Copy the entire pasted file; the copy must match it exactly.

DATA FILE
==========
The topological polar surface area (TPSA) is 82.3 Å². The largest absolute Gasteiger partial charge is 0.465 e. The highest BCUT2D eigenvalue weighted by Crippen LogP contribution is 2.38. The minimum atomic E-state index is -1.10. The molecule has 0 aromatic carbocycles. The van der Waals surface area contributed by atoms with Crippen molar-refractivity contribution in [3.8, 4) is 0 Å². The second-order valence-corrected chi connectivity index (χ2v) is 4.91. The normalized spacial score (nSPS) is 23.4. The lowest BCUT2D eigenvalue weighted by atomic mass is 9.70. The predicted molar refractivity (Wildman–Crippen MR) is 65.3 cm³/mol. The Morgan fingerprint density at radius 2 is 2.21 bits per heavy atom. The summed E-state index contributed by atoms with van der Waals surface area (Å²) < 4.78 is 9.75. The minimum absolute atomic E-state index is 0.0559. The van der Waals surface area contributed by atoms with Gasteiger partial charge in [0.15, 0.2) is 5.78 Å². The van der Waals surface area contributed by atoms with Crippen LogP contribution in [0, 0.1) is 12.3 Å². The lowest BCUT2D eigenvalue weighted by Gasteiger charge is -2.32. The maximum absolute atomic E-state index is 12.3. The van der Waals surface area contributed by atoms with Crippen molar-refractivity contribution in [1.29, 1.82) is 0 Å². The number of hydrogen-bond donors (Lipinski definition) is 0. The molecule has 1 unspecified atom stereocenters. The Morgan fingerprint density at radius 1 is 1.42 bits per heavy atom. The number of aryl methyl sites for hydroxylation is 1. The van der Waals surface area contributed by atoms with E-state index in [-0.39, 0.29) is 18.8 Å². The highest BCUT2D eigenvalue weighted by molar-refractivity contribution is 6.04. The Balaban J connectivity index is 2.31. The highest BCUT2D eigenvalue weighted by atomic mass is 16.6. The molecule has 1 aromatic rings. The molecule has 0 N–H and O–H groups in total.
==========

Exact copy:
The topological polar surface area (TPSA) is 82.3 Å². The largest absolute Gasteiger partial charge is 0.465 e. The highest BCUT2D eigenvalue weighted by Crippen LogP contribution is 2.38. The minimum atomic E-state index is -1.10. The molecule has 0 aromatic carbocycles. The van der Waals surface area contributed by atoms with Crippen molar-refractivity contribution in [3.8, 4) is 0 Å². The second-order valence-corrected chi connectivity index (χ2v) is 4.91. The normalized spacial score (nSPS) is 23.4. The lowest BCUT2D eigenvalue weighted by atomic mass is 9.70. The predicted molar refractivity (Wildman–Crippen MR) is 65.3 cm³/mol. The Morgan fingerprint density at radius 2 is 2.21 bits per heavy atom. The summed E-state index contributed by atoms with van der Waals surface area (Å²) < 4.78 is 9.75. The minimum absolute atomic E-state index is 0.0559. The van der Waals surface area contributed by atoms with Gasteiger partial charge in [0.15, 0.2) is 5.78 Å². The van der Waals surface area contributed by atoms with Crippen LogP contribution in [0, 0.1) is 12.3 Å². The lowest BCUT2D eigenvalue weighted by Gasteiger charge is -2.32. The maximum absolute atomic E-state index is 12.3. The van der Waals surface area contributed by atoms with Crippen molar-refractivity contribution in [1.29, 1.82) is 0 Å². The number of hydrogen-bond donors (Lipinski definition) is 0. The molecule has 1 unspecified atom stereocenters. The Morgan fingerprint density at radius 1 is 1.42 bits per heavy atom. The number of aryl methyl sites for hydroxylation is 1. The van der Waals surface area contributed by atoms with E-state index in [-0.39, 0.29) is 18.8 Å². The highest BCUT2D eigenvalue weighted by molar-refractivity contribution is 6.04. The Balaban J connectivity index is 2.31. The highest BCUT2D eigenvalue weighted by atomic mass is 16.6. The molecule has 1 aromatic rings. The molecule has 0 N–H and O–H groups in total.